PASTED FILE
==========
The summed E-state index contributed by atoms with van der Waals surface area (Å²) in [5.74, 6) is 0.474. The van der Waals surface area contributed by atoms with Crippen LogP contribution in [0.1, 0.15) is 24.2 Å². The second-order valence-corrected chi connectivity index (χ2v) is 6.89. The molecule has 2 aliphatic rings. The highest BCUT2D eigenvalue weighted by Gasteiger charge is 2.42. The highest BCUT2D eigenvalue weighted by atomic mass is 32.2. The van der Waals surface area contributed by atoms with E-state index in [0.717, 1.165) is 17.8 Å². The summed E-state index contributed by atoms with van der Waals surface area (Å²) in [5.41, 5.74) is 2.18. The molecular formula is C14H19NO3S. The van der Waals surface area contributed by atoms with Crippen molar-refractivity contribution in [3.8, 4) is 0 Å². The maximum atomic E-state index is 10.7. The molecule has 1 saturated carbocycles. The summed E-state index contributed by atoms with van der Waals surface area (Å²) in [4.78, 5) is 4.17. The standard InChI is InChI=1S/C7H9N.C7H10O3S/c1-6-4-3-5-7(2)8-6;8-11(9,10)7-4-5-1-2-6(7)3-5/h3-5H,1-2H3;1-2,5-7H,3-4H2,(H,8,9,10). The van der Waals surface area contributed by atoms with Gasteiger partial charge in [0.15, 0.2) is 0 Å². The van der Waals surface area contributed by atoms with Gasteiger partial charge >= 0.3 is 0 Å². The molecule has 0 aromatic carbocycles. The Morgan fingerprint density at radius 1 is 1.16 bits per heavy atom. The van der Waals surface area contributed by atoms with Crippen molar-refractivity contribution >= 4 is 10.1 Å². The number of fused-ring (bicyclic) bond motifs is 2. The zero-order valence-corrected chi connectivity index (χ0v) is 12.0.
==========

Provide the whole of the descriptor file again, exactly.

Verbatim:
The summed E-state index contributed by atoms with van der Waals surface area (Å²) in [5.74, 6) is 0.474. The van der Waals surface area contributed by atoms with Crippen LogP contribution in [0.1, 0.15) is 24.2 Å². The second-order valence-corrected chi connectivity index (χ2v) is 6.89. The molecule has 2 aliphatic rings. The highest BCUT2D eigenvalue weighted by Gasteiger charge is 2.42. The highest BCUT2D eigenvalue weighted by atomic mass is 32.2. The van der Waals surface area contributed by atoms with E-state index in [0.717, 1.165) is 17.8 Å². The summed E-state index contributed by atoms with van der Waals surface area (Å²) in [5.41, 5.74) is 2.18. The molecular formula is C14H19NO3S. The van der Waals surface area contributed by atoms with Crippen molar-refractivity contribution in [3.8, 4) is 0 Å². The maximum atomic E-state index is 10.7. The molecule has 1 saturated carbocycles. The summed E-state index contributed by atoms with van der Waals surface area (Å²) in [4.78, 5) is 4.17. The standard InChI is InChI=1S/C7H9N.C7H10O3S/c1-6-4-3-5-7(2)8-6;8-11(9,10)7-4-5-1-2-6(7)3-5/h3-5H,1-2H3;1-2,5-7H,3-4H2,(H,8,9,10). The van der Waals surface area contributed by atoms with Gasteiger partial charge in [0.15, 0.2) is 0 Å². The van der Waals surface area contributed by atoms with Gasteiger partial charge >= 0.3 is 0 Å². The molecule has 0 aromatic carbocycles. The Morgan fingerprint density at radius 1 is 1.16 bits per heavy atom. The van der Waals surface area contributed by atoms with Crippen molar-refractivity contribution >= 4 is 10.1 Å². The number of fused-ring (bicyclic) bond motifs is 2. The zero-order valence-corrected chi connectivity index (χ0v) is 12.0.